Joining us now for the interview is Jay Inslee, governor of Washington and
candidate for president in the Democratic primary.
Governor, nice to see you.
INSLEE: Yes, thanks for having me on. I kind of enjoyed that saga. I
like those –
MADDOW: This is your life.
INSLEE: Thank you very much.
MADDOW: Well, let me – let me – I know that you are running your
campaign about climate change and I want to talk to you about that. But
let me ask you sort of the counterpoint right off the bat. One of the
things that you said in interviews when talking about that cap and trade
bill, the last thing that ever passed Washington on climate change in 2009
was that that was essentially an opportunity cost problem. The Democrats
under President Obama decided they wanted to do health care.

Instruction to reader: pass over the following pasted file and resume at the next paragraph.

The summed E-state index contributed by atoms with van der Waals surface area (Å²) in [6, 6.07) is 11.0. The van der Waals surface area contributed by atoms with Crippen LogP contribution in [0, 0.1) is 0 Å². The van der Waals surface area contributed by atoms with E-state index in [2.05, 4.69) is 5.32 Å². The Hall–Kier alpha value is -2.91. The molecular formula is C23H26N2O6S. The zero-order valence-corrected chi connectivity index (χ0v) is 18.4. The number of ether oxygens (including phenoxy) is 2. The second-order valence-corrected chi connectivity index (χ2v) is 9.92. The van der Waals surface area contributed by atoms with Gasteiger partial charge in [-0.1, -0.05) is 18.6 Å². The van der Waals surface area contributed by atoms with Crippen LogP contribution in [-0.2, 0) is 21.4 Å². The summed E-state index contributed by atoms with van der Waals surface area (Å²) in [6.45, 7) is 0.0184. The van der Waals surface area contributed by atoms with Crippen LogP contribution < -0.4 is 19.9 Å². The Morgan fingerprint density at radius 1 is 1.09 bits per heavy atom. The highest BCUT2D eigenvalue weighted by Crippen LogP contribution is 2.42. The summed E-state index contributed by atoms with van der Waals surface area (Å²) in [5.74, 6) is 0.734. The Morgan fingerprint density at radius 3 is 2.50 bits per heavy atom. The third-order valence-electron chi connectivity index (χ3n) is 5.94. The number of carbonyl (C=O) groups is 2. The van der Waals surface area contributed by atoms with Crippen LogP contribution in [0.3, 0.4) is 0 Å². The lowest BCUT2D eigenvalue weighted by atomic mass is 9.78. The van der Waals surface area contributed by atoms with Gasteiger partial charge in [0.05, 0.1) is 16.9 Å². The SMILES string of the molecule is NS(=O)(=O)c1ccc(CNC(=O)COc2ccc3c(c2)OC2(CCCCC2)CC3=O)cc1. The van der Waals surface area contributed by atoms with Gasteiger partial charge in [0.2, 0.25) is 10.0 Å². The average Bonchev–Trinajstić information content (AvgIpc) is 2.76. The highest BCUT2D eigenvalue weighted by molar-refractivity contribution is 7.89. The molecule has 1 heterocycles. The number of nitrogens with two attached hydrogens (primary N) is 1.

INSLEE: Yes, right.
MADDOW: That didn`t leave enough in the tank as it were to get cap and
If you run on climate change, what are you most worry that you are leaving
out? You`re trying to run as a single issue candidate. What are you most
regret thinking isn`t going to be on your agenda because you`re going to
one as this one-issue guy?
INSLEE: Well, fortunately, we don`t have to do that because what I`ve
demonstrated in my state that we can advance a climate action agenda while
doing all these other things.
First, net neutrality. Best paid family leave. We got rid of the death
penalty and pardoned people and we`ve legalized marijuana. We got great
transportation. We took on Trump on the Muslim ban.
So, we were able to do those things but the experience that we had in
Congress and my experience as a governor – look, to govern is to choose
and when you`re a governor, you learn to set priorities. And what I`ve
learned is, is that this is such an enormous lift, we have to make it a
commitment that we`re going to use our political capital first and foremost
in defeating climate change and building a new clean energy economy.